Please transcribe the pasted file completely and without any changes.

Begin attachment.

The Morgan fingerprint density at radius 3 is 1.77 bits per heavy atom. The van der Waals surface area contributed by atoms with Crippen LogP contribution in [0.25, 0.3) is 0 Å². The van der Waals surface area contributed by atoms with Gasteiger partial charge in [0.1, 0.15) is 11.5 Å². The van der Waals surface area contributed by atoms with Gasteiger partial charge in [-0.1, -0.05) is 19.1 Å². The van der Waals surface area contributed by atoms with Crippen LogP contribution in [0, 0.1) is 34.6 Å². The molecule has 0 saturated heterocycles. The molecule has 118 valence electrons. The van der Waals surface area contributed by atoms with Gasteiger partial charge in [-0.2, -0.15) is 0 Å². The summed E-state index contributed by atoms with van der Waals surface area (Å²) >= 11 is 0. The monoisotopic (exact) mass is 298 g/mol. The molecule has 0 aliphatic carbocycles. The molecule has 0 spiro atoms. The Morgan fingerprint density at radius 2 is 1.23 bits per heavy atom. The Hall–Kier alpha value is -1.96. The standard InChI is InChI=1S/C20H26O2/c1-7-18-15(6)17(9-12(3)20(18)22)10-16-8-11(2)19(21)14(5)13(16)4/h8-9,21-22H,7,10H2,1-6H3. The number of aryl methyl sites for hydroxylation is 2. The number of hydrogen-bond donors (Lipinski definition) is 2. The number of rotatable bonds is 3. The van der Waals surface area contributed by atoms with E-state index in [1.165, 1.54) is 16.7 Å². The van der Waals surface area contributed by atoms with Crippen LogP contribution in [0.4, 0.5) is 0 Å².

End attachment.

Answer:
The Morgan fingerprint density at radius 3 is 1.77 bits per heavy atom. The van der Waals surface area contributed by atoms with Crippen LogP contribution in [0.25, 0.3) is 0 Å². The van der Waals surface area contributed by atoms with Gasteiger partial charge in [0.1, 0.15) is 11.5 Å². The van der Waals surface area contributed by atoms with Gasteiger partial charge in [-0.1, -0.05) is 19.1 Å². The van der Waals surface area contributed by atoms with Crippen LogP contribution in [0, 0.1) is 34.6 Å². The molecule has 0 saturated heterocycles. The molecule has 118 valence electrons. The van der Waals surface area contributed by atoms with Gasteiger partial charge in [-0.2, -0.15) is 0 Å². The summed E-state index contributed by atoms with van der Waals surface area (Å²) >= 11 is 0. The monoisotopic (exact) mass is 298 g/mol. The molecule has 0 aliphatic carbocycles. The molecule has 0 spiro atoms. The Morgan fingerprint density at radius 2 is 1.23 bits per heavy atom. The Hall–Kier alpha value is -1.96. The standard InChI is InChI=1S/C20H26O2/c1-7-18-15(6)17(9-12(3)20(18)22)10-16-8-11(2)19(21)14(5)13(16)4/h8-9,21-22H,7,10H2,1-6H3. The number of aryl methyl sites for hydroxylation is 2. The number of hydrogen-bond donors (Lipinski definition) is 2. The number of rotatable bonds is 3. The van der Waals surface area contributed by atoms with E-state index in [1.165, 1.54) is 16.7 Å². The van der Waals surface area contributed by atoms with Crippen LogP contribution in [0.4, 0.5) is 0 Å².